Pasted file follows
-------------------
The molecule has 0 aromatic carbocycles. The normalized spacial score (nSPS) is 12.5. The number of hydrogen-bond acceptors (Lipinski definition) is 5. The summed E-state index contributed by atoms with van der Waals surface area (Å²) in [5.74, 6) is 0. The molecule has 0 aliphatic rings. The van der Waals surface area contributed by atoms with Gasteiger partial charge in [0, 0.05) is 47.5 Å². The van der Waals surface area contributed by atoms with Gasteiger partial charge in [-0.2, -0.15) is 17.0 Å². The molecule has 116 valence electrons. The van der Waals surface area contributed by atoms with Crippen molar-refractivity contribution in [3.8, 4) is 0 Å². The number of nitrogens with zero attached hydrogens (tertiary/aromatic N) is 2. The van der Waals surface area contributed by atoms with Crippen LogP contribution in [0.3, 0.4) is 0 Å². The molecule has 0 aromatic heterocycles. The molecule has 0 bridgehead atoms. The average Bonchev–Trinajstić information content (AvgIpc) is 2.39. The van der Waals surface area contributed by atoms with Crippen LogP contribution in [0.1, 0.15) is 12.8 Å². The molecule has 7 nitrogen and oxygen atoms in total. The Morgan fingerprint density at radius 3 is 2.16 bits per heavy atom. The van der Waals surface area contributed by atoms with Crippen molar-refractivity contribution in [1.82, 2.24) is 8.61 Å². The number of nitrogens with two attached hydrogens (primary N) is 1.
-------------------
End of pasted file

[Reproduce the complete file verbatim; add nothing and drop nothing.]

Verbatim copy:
The molecule has 0 aromatic carbocycles. The normalized spacial score (nSPS) is 12.5. The number of hydrogen-bond acceptors (Lipinski definition) is 5. The summed E-state index contributed by atoms with van der Waals surface area (Å²) in [5.74, 6) is 0. The molecule has 0 aliphatic rings. The van der Waals surface area contributed by atoms with Gasteiger partial charge in [0, 0.05) is 47.5 Å². The van der Waals surface area contributed by atoms with Gasteiger partial charge in [-0.2, -0.15) is 17.0 Å². The molecule has 116 valence electrons. The van der Waals surface area contributed by atoms with Crippen molar-refractivity contribution in [3.8, 4) is 0 Å². The number of nitrogens with zero attached hydrogens (tertiary/aromatic N) is 2. The van der Waals surface area contributed by atoms with Crippen LogP contribution in [0.3, 0.4) is 0 Å². The molecule has 0 aromatic heterocycles. The molecule has 0 bridgehead atoms. The average Bonchev–Trinajstić information content (AvgIpc) is 2.39. The van der Waals surface area contributed by atoms with Crippen LogP contribution in [0.1, 0.15) is 12.8 Å². The molecule has 7 nitrogen and oxygen atoms in total. The Morgan fingerprint density at radius 3 is 2.16 bits per heavy atom. The van der Waals surface area contributed by atoms with Crippen molar-refractivity contribution in [1.82, 2.24) is 8.61 Å². The number of nitrogens with two attached hydrogens (primary N) is 1.